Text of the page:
Wednesday, May 20, 2015

31 Days of Comics: Day 20 – A Comic with Witty Dialogue

ROB'S NOTE: May has become the go-to month of the Comic’s Industry (even though National Superhero Day is late April, but whatever… Congress… pshaw).  It is when Marvel drops their big movie of the year.  May also sees the annual Free Comic Book Day celebration take place on the first Saturday of the Month, so I hope you all got to check that out.  May also has 31 days of the month so what better way to celebrate the wonderful world of sequential art with the 31 Days of Comics?

Seth Hahne, who runs the blog GoodOkBad, has put together the 31 Days of Comics challenge.  A daily challenge in which you are given a category and you have to fill it with a comic that you think fits it the best.  You’re all on the internet, I shouldn’t have to explain it to you.  For the rest of the month I will be taking this challenge.  It is my hope it encourages others to make and share their own lists either in the comments here or on their own websites.  The sharing not only might turn comic fans on to works they have yet to sample but maybe catch the eye of a few non-comic fans and highlight the diversity of the form. 

Our prompt for Day 20 is “A Comic with Witty Dialogue.”

One Hundred Bullets “The Counterfifth Detective”

Written by Brian Azzarello
Pencils by Eduardo Risso
Colors by Patricia Mulvihill
Letters by Clem Robins

100 Bullets is a work that divides people into two camps.  On one hand it’s fans paint it as a great modern crime book that paints a fully realized world in which there is a conspiracy, steeped in the tradition of noir fiction, in which those with power wield it above the concerns of us common folk.  The detractors of the book usually attack Azzarello’s dialogue as an attempt to be “clever” rather than authentic and claimed the story got away from him along the way.

I also think those people are reading into the story what they want it to be and not what it is actually about, but that’s an argument for a different day.

When it comes to the dialogue aspect of 100 Bullets I beg to differ with its critics.  If you go back to old school noir fiction, both in the novels and the movies, you won’t find authentic speech.  It’s often said the creator often tries to portray his “ideal” world though his work.  Azzarello’s ideal isn’t reality.  It is a world where everybody speaks like they are in a 1940s crime novel.  Where there are guys who think they are tough and then real tough guys.  And while all of 100 Bullets moves along these lines, “The Counterfifth Detective”, is Azzarello’s tribute to those novels and movies.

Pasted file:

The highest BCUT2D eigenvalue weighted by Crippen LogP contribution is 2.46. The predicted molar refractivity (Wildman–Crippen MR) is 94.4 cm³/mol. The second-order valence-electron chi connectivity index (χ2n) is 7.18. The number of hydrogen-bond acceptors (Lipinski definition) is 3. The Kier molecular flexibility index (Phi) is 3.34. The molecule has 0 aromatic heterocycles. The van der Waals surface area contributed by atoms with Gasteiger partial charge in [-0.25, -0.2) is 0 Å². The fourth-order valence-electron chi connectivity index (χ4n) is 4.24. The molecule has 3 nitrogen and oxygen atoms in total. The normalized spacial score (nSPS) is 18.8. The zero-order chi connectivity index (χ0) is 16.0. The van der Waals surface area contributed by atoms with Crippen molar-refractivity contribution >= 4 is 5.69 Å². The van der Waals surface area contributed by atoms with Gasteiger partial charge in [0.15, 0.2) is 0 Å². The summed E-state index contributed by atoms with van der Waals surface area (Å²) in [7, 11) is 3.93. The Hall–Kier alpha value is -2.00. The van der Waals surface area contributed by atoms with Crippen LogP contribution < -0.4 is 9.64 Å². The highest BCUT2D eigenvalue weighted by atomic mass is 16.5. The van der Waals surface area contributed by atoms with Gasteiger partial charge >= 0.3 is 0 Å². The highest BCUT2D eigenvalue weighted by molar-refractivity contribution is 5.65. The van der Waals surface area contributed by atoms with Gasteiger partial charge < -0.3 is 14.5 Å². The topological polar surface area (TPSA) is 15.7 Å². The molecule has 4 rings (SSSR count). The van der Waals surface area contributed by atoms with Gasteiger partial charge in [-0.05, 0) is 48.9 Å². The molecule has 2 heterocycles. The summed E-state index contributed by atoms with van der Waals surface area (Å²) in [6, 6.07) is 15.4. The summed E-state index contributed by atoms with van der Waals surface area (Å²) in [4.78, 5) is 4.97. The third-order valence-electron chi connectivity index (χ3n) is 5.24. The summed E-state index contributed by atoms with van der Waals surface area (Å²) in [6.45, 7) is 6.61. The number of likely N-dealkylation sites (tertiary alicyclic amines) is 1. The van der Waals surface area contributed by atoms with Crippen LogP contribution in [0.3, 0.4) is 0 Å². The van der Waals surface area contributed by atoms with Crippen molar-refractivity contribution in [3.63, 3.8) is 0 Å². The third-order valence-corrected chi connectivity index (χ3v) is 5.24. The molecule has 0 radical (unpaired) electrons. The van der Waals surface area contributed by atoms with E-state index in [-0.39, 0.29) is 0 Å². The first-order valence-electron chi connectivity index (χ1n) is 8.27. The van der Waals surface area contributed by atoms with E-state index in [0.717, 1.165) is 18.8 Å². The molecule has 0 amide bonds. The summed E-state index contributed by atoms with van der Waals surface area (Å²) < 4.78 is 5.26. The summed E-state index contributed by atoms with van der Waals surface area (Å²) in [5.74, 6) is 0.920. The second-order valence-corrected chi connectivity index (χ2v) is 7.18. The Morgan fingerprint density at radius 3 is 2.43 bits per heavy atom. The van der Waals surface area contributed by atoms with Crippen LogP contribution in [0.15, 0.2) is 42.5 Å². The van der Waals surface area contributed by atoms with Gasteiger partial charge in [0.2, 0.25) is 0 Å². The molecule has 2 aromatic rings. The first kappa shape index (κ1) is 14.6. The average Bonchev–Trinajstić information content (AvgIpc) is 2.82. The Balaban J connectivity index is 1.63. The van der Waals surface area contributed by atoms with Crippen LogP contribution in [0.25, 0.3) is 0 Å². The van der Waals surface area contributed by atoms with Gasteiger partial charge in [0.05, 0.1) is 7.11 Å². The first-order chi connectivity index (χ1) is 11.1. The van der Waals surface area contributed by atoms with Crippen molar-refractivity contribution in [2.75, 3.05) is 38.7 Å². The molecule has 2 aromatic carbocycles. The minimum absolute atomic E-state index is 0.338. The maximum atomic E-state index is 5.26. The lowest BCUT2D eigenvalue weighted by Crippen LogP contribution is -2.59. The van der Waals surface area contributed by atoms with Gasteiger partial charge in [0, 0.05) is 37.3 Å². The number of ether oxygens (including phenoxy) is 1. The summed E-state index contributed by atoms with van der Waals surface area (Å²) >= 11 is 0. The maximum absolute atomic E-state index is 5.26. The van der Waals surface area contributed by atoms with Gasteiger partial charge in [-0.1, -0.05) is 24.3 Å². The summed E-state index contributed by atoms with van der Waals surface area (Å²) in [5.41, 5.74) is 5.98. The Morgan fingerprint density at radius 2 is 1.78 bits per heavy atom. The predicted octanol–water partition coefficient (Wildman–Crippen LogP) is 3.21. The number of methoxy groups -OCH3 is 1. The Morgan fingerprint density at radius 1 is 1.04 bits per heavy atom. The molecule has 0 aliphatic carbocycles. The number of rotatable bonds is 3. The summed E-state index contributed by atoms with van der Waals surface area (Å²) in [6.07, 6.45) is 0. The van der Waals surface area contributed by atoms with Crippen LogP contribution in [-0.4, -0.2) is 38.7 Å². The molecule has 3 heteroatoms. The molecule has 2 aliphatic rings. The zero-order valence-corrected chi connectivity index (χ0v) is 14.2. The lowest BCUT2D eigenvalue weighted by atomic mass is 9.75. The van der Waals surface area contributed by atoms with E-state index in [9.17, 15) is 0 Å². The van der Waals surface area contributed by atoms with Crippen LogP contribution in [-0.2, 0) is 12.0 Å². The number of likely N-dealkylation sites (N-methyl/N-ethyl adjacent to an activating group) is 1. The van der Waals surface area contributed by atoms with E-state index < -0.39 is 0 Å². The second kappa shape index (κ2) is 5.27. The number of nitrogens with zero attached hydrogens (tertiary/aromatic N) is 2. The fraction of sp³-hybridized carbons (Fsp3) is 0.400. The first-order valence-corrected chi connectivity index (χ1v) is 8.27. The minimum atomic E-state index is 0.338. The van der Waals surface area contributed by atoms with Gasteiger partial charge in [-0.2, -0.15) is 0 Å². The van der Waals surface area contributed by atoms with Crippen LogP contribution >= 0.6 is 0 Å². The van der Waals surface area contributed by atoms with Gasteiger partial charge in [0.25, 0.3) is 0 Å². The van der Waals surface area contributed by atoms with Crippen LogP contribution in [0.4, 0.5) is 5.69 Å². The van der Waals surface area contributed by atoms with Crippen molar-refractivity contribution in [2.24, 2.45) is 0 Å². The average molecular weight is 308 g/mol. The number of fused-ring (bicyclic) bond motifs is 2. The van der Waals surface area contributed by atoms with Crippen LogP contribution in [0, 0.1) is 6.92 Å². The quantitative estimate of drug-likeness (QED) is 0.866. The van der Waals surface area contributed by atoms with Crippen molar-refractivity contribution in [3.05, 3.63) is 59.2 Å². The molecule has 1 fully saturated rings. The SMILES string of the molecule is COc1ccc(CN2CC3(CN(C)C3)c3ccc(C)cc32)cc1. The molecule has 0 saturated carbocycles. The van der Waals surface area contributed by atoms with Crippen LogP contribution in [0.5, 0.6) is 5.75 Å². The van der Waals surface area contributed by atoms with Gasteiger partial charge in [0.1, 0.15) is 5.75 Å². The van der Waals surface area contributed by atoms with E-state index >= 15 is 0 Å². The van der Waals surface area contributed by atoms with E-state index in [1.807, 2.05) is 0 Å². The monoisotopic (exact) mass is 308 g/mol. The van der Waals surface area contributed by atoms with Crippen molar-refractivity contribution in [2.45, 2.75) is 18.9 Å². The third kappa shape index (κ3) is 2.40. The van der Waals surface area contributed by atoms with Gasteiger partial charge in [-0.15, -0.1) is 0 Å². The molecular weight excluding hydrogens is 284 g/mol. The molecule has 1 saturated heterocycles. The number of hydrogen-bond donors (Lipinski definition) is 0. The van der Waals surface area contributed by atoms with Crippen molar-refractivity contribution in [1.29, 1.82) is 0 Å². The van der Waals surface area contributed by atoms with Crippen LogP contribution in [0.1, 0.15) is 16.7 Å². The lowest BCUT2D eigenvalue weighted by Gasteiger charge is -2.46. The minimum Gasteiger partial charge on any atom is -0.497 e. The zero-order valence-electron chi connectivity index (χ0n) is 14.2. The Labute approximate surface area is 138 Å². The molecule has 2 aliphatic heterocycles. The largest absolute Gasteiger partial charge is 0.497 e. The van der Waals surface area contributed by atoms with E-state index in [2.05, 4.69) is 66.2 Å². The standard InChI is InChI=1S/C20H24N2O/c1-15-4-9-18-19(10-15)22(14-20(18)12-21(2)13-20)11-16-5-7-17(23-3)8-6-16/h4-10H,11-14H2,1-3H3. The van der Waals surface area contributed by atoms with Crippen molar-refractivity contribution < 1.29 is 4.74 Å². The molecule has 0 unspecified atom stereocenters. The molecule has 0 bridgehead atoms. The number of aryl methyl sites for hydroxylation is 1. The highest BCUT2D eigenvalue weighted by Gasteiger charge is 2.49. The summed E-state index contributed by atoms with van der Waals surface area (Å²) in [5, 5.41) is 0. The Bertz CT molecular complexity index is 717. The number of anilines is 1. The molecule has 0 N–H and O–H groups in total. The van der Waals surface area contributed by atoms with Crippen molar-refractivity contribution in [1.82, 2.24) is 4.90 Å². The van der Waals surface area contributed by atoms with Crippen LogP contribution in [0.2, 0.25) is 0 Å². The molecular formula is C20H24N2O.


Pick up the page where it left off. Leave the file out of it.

There is a long running backstory that plays out throughout the story which we won’t get into here.  Suffice to say all that’s needed to know is that the arc is centered on Milo Garrett, a private investigator who wakes up in the hospital after an accident with his face bandaged up.  We find out he was hired by Echo Memoria, one of the two fem fatales will we meet, to track down a stolen painting.  As with all noir stories there is a double-cross, followed by a triple-cross, and the “good guy” doesn’t win at the end.

But this is about dialogue and, in my opinion, Azzarello’s word play and double meanings are outstanding.

Agent Graves, a mysterious benefactor of revenge (tip of the iceberg but to explain the backstory would take up way too much time) shows up when Milo is in the hospital recovering from his accident where they have this exchange:

GRAVES: I’m Agent Graves
MILO: Peachy. I’ve been waitin’ for you to show up.
GRAVES: Have you?
MILO: GODDAMN RIGHT.  An’ you better be here to tell that after my deductible, I’m covered.
GRAVES: Oh.  I’m not an insurance agent, Milo.  Though once you look over what I’ve got, you’ll find I do have everything covered.

Or Milo interviewing one of the art dealers, Frankie Monroe, at a strip club.

MONROE: Do I know you?
MILO: No, but I know you.
MONROE: I don’ like the sound of that
MILO: (Opens coat to show his gun): You like the sounds a one of these?
MONROE: Not really. I got a nervous disorder.  Loud noises’re bad for my heart
MILO: I’m sorry to hear that
MONROE: Then I’m sorry I said it.  What would you like to hear?
MILO: You take requests?
MONROE: Name the tune.
MILO: Karl Reynolds
MONROE: Reynolds. Reynolds.. could you hum a few bars maybe, get me started?
MILO: Sure.  How ‘bout tra la la you double-crossed him
MONROE: The melody you got- but the lyrics are all wrong
MILO: Well pardon me Frankie. Why don’ you sing for a while?
MONROE: Look, I don’t know Karl Reynolds from a hole in the head.
MILO: Interesting choice of words, seein’ how I found Karl sportin’ one.

This leads probably my favorite scene in the book from a banter point of view.  Milo finds himself going to one of his regular bars, to hook up with one of his regular girls, a bartender named Nadine.

(Milo enters bar, face still bandaged)

NADINE: Well well well, look who it is… What the hell happened to you Milo?
MILO: Nadine. How’djoo know it was me?
NADINE: You could walk in here with yet head up yer ass, I’d still recognize that cheap suit.  Usual?
MILO: Make it a double.
NADINE: So what’s the other guy look like?
MILO: Like his next suit is pine with a satin lining.
NADINE: You in trouble?
MILO: I’m in here. Any around? (hand motion insinuating sex)
NADINE: Knock it off, Milo.
MILO: How ‘bout I knock this back first (holds up drink)
NADINE: Then what?
MILO: That depends.
MILO: What time you knock off?
NADINE: Yeah? We got a date tonight?
MILO: You buys?
NADINE: You really you?
NADINE: (Looks) Twelve
OLD MAN BARTENDER: On a scale of what?
NADINE: I get off at twelve.
(Scene cuts to bed room)
MILO (CAPTION): So I got off at ten to one.
MILO (CAPTION): And two fifteen.

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